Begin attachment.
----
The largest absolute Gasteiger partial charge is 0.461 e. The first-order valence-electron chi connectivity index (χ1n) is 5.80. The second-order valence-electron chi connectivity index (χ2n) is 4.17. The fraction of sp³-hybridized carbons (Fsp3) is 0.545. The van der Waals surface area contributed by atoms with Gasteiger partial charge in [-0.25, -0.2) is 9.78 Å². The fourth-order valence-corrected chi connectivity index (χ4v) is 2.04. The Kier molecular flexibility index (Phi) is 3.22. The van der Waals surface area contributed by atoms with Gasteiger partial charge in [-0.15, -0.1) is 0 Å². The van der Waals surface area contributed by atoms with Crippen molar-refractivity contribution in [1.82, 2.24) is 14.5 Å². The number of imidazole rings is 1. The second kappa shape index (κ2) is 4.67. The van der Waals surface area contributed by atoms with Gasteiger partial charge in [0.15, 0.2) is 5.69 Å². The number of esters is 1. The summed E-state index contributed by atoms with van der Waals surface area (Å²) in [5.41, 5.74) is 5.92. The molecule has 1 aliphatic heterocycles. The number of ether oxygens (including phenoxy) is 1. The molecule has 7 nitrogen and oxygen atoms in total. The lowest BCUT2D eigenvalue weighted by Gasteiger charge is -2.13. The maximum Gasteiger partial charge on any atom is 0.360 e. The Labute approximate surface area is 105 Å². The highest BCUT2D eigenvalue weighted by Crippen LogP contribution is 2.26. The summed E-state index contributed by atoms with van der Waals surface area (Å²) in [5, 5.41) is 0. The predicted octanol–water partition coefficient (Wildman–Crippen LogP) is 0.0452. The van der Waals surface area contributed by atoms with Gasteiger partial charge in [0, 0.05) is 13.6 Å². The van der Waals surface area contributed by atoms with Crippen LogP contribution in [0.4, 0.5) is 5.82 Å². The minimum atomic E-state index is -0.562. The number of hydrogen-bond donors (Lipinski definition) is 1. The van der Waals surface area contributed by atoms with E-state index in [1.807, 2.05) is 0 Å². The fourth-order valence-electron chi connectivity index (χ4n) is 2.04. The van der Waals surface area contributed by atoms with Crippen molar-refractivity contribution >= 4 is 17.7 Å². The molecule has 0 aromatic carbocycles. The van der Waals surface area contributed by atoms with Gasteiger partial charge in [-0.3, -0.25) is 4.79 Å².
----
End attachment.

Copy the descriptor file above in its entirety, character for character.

The largest absolute Gasteiger partial charge is 0.461 e. The first-order valence-electron chi connectivity index (χ1n) is 5.80. The second-order valence-electron chi connectivity index (χ2n) is 4.17. The fraction of sp³-hybridized carbons (Fsp3) is 0.545. The van der Waals surface area contributed by atoms with Gasteiger partial charge in [-0.25, -0.2) is 9.78 Å². The fourth-order valence-corrected chi connectivity index (χ4v) is 2.04. The Kier molecular flexibility index (Phi) is 3.22. The van der Waals surface area contributed by atoms with Gasteiger partial charge in [-0.15, -0.1) is 0 Å². The van der Waals surface area contributed by atoms with Crippen molar-refractivity contribution in [1.82, 2.24) is 14.5 Å². The number of imidazole rings is 1. The second kappa shape index (κ2) is 4.67. The van der Waals surface area contributed by atoms with Gasteiger partial charge in [0.15, 0.2) is 5.69 Å². The number of esters is 1. The summed E-state index contributed by atoms with van der Waals surface area (Å²) in [5.41, 5.74) is 5.92. The molecule has 1 aliphatic heterocycles. The number of ether oxygens (including phenoxy) is 1. The molecule has 7 nitrogen and oxygen atoms in total. The lowest BCUT2D eigenvalue weighted by Gasteiger charge is -2.13. The maximum Gasteiger partial charge on any atom is 0.360 e. The Labute approximate surface area is 105 Å². The highest BCUT2D eigenvalue weighted by Crippen LogP contribution is 2.26. The summed E-state index contributed by atoms with van der Waals surface area (Å²) in [5, 5.41) is 0. The predicted octanol–water partition coefficient (Wildman–Crippen LogP) is 0.0452. The van der Waals surface area contributed by atoms with Gasteiger partial charge in [0, 0.05) is 13.6 Å². The van der Waals surface area contributed by atoms with Crippen LogP contribution in [0.4, 0.5) is 5.82 Å². The minimum atomic E-state index is -0.562. The number of hydrogen-bond donors (Lipinski definition) is 1. The van der Waals surface area contributed by atoms with E-state index in [1.807, 2.05) is 0 Å². The fourth-order valence-electron chi connectivity index (χ4n) is 2.04. The van der Waals surface area contributed by atoms with Crippen molar-refractivity contribution >= 4 is 17.7 Å². The molecule has 0 aromatic carbocycles. The van der Waals surface area contributed by atoms with Gasteiger partial charge in [-0.3, -0.25) is 4.79 Å².